Guard of honour: Mongrel Mob biker gang vow to stand watch outside mosques in New Zealand to protect Muslims as they pray following the Christchurch massacre
- Mongrel Mob president has offered to protect Jamia Masjid Mosque in Hamilton
- Muslim Association president Dr Asad Mohsin said all are welcome to pray Friday
- Mohsin said it’s important to show the community is ‘not scared’
- Fatu promised their gesture will be ‘peaceful’ and the gang won’t be armed
Members of the Waitkato Mongrel Mob have vowed to stand guard outside a New Zealand mosque as Muslims take part in the first Friday prayer since the Christchurch massacre.
Waikato Mongrel Mob president Sonny Fatu has offered to protect Jamia Masjid Mosque in Hamilton, in New Zealand’s North Island, in a supportive gesture ensuring the community can pray ‘without fear.’
The Mongrel Mob, along with various other biker gangs across the country, have stepped up to show their support in the wake of the attack, which left 50 people dead and dozens more injured.
‘We will support and assist our Muslim brothers and sisters for however long they need us,’ Fatu told Stuff.
‘We were contacted by a representative who tagged me in and said some of our Muslim brothers and sisters have fears for Friday during their prayer, and the question was posed whether we could be apart of the safety net for them to allow them to pray in peace without fear.’
Waikato Muslim Association president Dr Asad Mohsin said he appreciated the support they have received from ‘different sections of society, different interests and dispositions.’
He said he did not view the mob as ‘gang members.’
‘We value them as humans and we appreciate that they value us too,’ he said.
Mohsin, however, urged that it is important for the community to show they will not bow down to terror and has invited the gang to pray inside the mosque as opposed to standing guard outside.
‘There are no fears, and we are not scared. They don’t have to stand outside the mosque, they can come inside, right behind where the sermon is given,’ he told the New Zealand Herald.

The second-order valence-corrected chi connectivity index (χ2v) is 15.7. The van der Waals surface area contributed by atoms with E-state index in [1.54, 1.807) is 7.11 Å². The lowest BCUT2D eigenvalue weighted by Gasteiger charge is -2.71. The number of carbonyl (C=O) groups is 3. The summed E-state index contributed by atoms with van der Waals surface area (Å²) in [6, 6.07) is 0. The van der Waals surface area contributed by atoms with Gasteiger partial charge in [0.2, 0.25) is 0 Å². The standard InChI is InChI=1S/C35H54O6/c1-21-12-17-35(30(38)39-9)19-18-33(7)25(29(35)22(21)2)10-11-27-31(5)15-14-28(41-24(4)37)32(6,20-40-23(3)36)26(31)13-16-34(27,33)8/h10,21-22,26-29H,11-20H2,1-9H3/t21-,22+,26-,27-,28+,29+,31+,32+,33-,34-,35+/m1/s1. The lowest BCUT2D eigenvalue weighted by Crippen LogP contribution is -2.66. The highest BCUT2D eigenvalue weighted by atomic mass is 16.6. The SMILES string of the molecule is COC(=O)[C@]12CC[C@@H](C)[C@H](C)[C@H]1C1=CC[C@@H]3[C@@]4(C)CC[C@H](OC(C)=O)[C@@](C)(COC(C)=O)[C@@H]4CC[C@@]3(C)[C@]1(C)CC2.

He said the Muslim community has been offered support from the police as well. The community has opened its doors to all members of the public on Friday and is expecting a large turnout.
Mohsin said they will offer space at the park if they cannot accommodate everyone inside.
‘We would love everybody to come, but we don’t want anybody to show they are scared. We are not scared. You don’t have to stand outside the mosque, we want you to be inside, with us,’ he added.
Fatu promised the Mongrels’ gesture will be a ‘peaceful’ one and the gang will not be armed.
‘We are peacefully securing the inner gated perimeter, with other community members, to allow them to feel at ease,’ he added.
‘Our differences are the glue that hold us so tightly together. We must now focus not on where we have been, but where we are going. Let us repair the holes in our waka and restrategise the rest of our journey.’
So far, members of the Black Power, Mongrel Mob, Hells Angels, and King Cobras have taken part in tributes to honour the victims this week.
On Sunday, 10 members of Black Power, which was first formed in 1970, gathered near the police cordon at Al Noor Mosque in Christchurch to perform a moving haka.
In Sydney, members of the Mongrel Mob have also been seen guarding Muslim places of worship.
Tributes and gestures of support have been even carried out overseas as social media photos showed people forming a ‘human chain’ around a California mosque on Saturday, News Hub reported.
In New Zealand, organiser Jude Fippard has created a Facebook event called ‘NZ Stand Together’ inviting people worldwide to take part in a ‘human chain of love and support’ around their local mosques on March 22.